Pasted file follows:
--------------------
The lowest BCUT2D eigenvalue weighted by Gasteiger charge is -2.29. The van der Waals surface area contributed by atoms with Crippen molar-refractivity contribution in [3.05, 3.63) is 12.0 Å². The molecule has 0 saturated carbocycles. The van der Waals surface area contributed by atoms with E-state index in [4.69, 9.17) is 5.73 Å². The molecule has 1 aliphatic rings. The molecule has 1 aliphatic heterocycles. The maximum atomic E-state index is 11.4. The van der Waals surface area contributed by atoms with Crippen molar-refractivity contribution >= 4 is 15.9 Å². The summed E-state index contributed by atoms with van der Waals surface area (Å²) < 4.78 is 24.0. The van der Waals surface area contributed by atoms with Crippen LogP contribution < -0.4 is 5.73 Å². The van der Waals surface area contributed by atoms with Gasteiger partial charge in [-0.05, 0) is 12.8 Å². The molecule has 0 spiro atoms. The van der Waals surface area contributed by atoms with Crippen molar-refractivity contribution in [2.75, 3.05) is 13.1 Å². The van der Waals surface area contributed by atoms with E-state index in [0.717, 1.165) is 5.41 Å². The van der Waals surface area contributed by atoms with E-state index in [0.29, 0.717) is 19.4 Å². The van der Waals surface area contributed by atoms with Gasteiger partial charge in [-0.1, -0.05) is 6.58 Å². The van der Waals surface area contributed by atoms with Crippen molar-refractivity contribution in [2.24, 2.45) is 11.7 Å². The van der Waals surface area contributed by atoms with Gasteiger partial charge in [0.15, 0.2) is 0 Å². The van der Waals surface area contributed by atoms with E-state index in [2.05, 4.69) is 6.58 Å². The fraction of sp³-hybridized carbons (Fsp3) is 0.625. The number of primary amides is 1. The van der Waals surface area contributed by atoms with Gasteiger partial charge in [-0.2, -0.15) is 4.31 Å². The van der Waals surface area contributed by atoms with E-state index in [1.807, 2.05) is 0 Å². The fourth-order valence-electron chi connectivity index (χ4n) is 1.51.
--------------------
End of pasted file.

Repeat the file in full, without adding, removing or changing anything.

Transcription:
The lowest BCUT2D eigenvalue weighted by Gasteiger charge is -2.29. The van der Waals surface area contributed by atoms with Crippen molar-refractivity contribution in [3.05, 3.63) is 12.0 Å². The molecule has 0 saturated carbocycles. The van der Waals surface area contributed by atoms with E-state index in [4.69, 9.17) is 5.73 Å². The molecule has 1 aliphatic rings. The molecule has 1 aliphatic heterocycles. The maximum atomic E-state index is 11.4. The van der Waals surface area contributed by atoms with Crippen molar-refractivity contribution >= 4 is 15.9 Å². The summed E-state index contributed by atoms with van der Waals surface area (Å²) < 4.78 is 24.0. The van der Waals surface area contributed by atoms with Crippen LogP contribution < -0.4 is 5.73 Å². The van der Waals surface area contributed by atoms with Gasteiger partial charge in [-0.05, 0) is 12.8 Å². The molecule has 0 spiro atoms. The van der Waals surface area contributed by atoms with Crippen molar-refractivity contribution in [2.75, 3.05) is 13.1 Å². The van der Waals surface area contributed by atoms with E-state index in [0.717, 1.165) is 5.41 Å². The van der Waals surface area contributed by atoms with E-state index in [0.29, 0.717) is 19.4 Å². The van der Waals surface area contributed by atoms with Gasteiger partial charge in [-0.1, -0.05) is 6.58 Å². The van der Waals surface area contributed by atoms with Crippen molar-refractivity contribution in [2.24, 2.45) is 11.7 Å². The van der Waals surface area contributed by atoms with Gasteiger partial charge in [0.15, 0.2) is 0 Å². The van der Waals surface area contributed by atoms with E-state index in [2.05, 4.69) is 6.58 Å². The fraction of sp³-hybridized carbons (Fsp3) is 0.625. The number of primary amides is 1. The van der Waals surface area contributed by atoms with Gasteiger partial charge in [-0.2, -0.15) is 4.31 Å². The van der Waals surface area contributed by atoms with E-state index in [1.807, 2.05) is 0 Å². The fourth-order valence-electron chi connectivity index (χ4n) is 1.51.